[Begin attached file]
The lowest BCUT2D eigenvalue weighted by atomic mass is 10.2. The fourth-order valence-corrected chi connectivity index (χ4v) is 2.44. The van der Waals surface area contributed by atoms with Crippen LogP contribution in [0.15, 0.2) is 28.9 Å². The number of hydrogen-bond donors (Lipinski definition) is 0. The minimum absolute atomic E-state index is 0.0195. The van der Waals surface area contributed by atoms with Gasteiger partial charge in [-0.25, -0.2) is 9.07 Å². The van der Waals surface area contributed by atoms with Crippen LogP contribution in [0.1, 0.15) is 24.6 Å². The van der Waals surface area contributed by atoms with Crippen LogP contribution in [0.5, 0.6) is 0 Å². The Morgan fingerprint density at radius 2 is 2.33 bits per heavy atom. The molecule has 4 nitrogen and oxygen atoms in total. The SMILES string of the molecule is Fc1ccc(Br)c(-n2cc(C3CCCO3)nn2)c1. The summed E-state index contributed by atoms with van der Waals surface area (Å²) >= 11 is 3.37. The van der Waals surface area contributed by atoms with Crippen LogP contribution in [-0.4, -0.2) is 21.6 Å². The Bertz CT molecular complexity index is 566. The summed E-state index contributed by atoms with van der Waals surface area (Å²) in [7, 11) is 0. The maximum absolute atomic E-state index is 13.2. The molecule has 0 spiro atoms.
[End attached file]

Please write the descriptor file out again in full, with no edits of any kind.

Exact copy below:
The lowest BCUT2D eigenvalue weighted by atomic mass is 10.2. The fourth-order valence-corrected chi connectivity index (χ4v) is 2.44. The van der Waals surface area contributed by atoms with Crippen LogP contribution in [0.15, 0.2) is 28.9 Å². The number of hydrogen-bond donors (Lipinski definition) is 0. The minimum absolute atomic E-state index is 0.0195. The van der Waals surface area contributed by atoms with Gasteiger partial charge in [-0.25, -0.2) is 9.07 Å². The van der Waals surface area contributed by atoms with Crippen LogP contribution in [0.1, 0.15) is 24.6 Å². The van der Waals surface area contributed by atoms with Crippen LogP contribution in [0.5, 0.6) is 0 Å². The Morgan fingerprint density at radius 2 is 2.33 bits per heavy atom. The molecule has 4 nitrogen and oxygen atoms in total. The SMILES string of the molecule is Fc1ccc(Br)c(-n2cc(C3CCCO3)nn2)c1. The summed E-state index contributed by atoms with van der Waals surface area (Å²) >= 11 is 3.37. The van der Waals surface area contributed by atoms with Crippen LogP contribution in [-0.4, -0.2) is 21.6 Å². The Bertz CT molecular complexity index is 566. The summed E-state index contributed by atoms with van der Waals surface area (Å²) in [7, 11) is 0. The maximum absolute atomic E-state index is 13.2. The molecule has 0 spiro atoms.